A regular afternoon in psychology at Princeton:
Fun retirement dinner for Edwin Williams at Luca’s restaurant in Summerset with Laura Kalin, Florian Lionnet, Christiane Fellbaum, and two cakes.
Jessica Schwab presenting poster on children’s probability boosting in production but not comprehension and Carolyne MaazeI presenting poster on the Blowfish effect in children at SRCD!
Exciting week at Spring AAAI Symposium on Computational Construction Grammar and NL Understanding. Libby Barak and Adele both presenting. March 27-29, Stanford.
Amazing CUNY conference organized by Ted Gibson at MIT.
Back from a collaboration in Erlangen, Germany with Prof. Thomas Herbst of Valency Theory, sponsored by the Humboldt foundation. Began work on Construction Fragments, and ITEMCX (items-in-constructions).
The book is taking shape: Explain me this: Creativity, Competition and the Partial Productivity of Constructions. Princeton University Press.
Goldberg will teach PSY 309, Psychology of Language.
Fun and interesting visit to Google where I found many old friends and previous students. Yes, I took the slide.
Fabulous retirement party for George Lakoff in Berkeley! Packed room, much laughter, a few tears, many testimonials about how George changed each of our lives, Haj Ross reminiscing about the early days of syntax.
Just back from an interesting workshop on verbs and argument structure at Boston College (organized by Josh Hartshorne). Oct 21st.
Goldberg to teach a freshman seminar, The Word. Tuesdays 1:30-4:20.
Conventional metaphors in longer passages evoke affective brain response. Just out in NeuroImage.
Congratulations to psychology seniors Matthew Barouch, Jalisha Braxton, and Danielle Ellis, and to linguistic seniors Nick Tippenhauer and Ronan O’Brien on graduating! And a special congratulations to Matthew for winning the George Miller prize in Cognitive Science for his publication-worthy senior thesis work!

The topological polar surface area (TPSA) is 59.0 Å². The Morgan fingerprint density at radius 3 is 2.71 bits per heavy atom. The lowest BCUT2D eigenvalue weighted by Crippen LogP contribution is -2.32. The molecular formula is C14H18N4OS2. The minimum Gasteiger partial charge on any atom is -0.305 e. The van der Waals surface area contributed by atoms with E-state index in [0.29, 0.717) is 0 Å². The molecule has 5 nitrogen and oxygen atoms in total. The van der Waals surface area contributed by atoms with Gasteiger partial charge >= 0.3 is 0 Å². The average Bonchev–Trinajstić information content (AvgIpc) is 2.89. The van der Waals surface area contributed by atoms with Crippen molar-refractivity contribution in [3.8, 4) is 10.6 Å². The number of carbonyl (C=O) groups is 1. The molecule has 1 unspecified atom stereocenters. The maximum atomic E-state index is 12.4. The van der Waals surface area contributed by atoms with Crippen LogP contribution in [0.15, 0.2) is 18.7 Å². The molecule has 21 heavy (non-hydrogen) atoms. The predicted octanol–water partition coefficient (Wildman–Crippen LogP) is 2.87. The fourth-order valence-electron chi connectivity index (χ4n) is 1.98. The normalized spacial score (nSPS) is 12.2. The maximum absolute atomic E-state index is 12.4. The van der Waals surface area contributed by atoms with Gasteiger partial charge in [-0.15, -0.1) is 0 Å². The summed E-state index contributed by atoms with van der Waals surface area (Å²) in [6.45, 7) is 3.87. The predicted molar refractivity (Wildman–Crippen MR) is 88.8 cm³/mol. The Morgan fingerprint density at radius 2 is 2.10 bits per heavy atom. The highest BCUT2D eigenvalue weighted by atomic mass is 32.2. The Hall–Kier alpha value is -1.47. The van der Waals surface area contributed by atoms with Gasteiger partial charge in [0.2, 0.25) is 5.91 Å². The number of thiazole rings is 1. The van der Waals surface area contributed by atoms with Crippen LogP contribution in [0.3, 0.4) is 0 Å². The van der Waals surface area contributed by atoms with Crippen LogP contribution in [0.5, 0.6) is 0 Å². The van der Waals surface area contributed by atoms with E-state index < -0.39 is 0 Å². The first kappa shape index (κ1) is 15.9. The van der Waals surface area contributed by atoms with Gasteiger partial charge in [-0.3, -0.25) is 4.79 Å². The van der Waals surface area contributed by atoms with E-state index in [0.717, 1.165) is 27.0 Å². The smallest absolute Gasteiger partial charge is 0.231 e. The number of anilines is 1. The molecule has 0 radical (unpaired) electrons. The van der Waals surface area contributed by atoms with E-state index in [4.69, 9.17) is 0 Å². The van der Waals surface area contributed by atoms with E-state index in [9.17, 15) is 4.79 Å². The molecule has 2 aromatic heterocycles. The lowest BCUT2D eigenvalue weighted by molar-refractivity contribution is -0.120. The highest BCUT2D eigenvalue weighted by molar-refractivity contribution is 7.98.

4/6-7/16: Tanner Lectures at the Center for Human Values by Robert Boyd (Culture Matters: the roots of human uniqueness).
Wojciech Lewandowski, a postdoc in Copenhagen is visiting us for the next two months. Welcome Wojciech!
Great trip to LSA in DC. Talks by Marianne Mithun, Jack DuBois, John Rickford, Betty Birner, and others made for a very interesting and fun weekend.
Goldberg awarded a Humboldt Research Award and spoke at the Humboldt Award ceremony in March in Bamberg, Germany. Will be hosted by Thomas Herbst (Erlangen University) and Friedemann Pulvermueller (Freie University)
Just finalized a paper on anaphoric one (as in, this is a good one!) with dear friend Laura MIchaelis for a special issue of Cognitive Science devoted to last year’s Rumelhart Prize winner, Ray Jackendoff. [pdf]
Visit Bodo Winter’s new Data Goldmine website that contains information and links to hundreds of corpora and databases–incredibly useful: http://languagegoldmine.com/
Very interesting new paper relating Schema Theory in music to construction grammar from Northwestern here.
Libby Barak will visit us from U of Toronto next year to work on modeling work. Welcome Libby!